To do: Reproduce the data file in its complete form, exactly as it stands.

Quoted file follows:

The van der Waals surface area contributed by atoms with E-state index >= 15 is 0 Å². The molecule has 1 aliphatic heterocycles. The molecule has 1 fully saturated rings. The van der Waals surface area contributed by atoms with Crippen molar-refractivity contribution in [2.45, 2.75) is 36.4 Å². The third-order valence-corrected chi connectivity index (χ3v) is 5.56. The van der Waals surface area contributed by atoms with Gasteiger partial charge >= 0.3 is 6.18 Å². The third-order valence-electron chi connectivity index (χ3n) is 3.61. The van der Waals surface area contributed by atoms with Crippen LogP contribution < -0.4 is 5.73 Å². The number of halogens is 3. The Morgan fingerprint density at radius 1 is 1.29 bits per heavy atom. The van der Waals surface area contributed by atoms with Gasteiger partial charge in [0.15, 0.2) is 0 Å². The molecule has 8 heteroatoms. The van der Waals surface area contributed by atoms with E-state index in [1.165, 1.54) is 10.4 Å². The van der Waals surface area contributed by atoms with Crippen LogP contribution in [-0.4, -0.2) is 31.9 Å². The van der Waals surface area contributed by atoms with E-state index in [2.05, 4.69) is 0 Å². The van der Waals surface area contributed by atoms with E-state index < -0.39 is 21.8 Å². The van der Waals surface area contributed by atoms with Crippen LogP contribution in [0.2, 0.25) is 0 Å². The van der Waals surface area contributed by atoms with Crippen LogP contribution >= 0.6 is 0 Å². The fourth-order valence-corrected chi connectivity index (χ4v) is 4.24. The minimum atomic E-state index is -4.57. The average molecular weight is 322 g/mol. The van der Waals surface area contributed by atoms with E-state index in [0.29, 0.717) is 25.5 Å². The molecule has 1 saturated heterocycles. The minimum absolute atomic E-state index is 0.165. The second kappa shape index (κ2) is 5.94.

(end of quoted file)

The van der Waals surface area contributed by atoms with E-state index >= 15 is 0 Å². The molecule has 1 aliphatic heterocycles. The molecule has 1 fully saturated rings. The van der Waals surface area contributed by atoms with Crippen molar-refractivity contribution in [2.45, 2.75) is 36.4 Å². The third-order valence-corrected chi connectivity index (χ3v) is 5.56. The van der Waals surface area contributed by atoms with Gasteiger partial charge >= 0.3 is 6.18 Å². The third-order valence-electron chi connectivity index (χ3n) is 3.61. The van der Waals surface area contributed by atoms with Crippen LogP contribution < -0.4 is 5.73 Å². The number of halogens is 3. The Morgan fingerprint density at radius 1 is 1.29 bits per heavy atom. The van der Waals surface area contributed by atoms with Gasteiger partial charge in [0.15, 0.2) is 0 Å². The molecule has 8 heteroatoms. The van der Waals surface area contributed by atoms with E-state index in [1.165, 1.54) is 10.4 Å². The van der Waals surface area contributed by atoms with Crippen LogP contribution in [-0.4, -0.2) is 31.9 Å². The van der Waals surface area contributed by atoms with E-state index in [2.05, 4.69) is 0 Å². The van der Waals surface area contributed by atoms with E-state index < -0.39 is 21.8 Å². The van der Waals surface area contributed by atoms with Crippen LogP contribution in [0.2, 0.25) is 0 Å². The van der Waals surface area contributed by atoms with Crippen LogP contribution >= 0.6 is 0 Å². The fourth-order valence-corrected chi connectivity index (χ4v) is 4.24. The minimum atomic E-state index is -4.57. The average molecular weight is 322 g/mol. The van der Waals surface area contributed by atoms with E-state index in [0.29, 0.717) is 25.5 Å². The molecule has 1 saturated heterocycles. The minimum absolute atomic E-state index is 0.165. The second kappa shape index (κ2) is 5.94.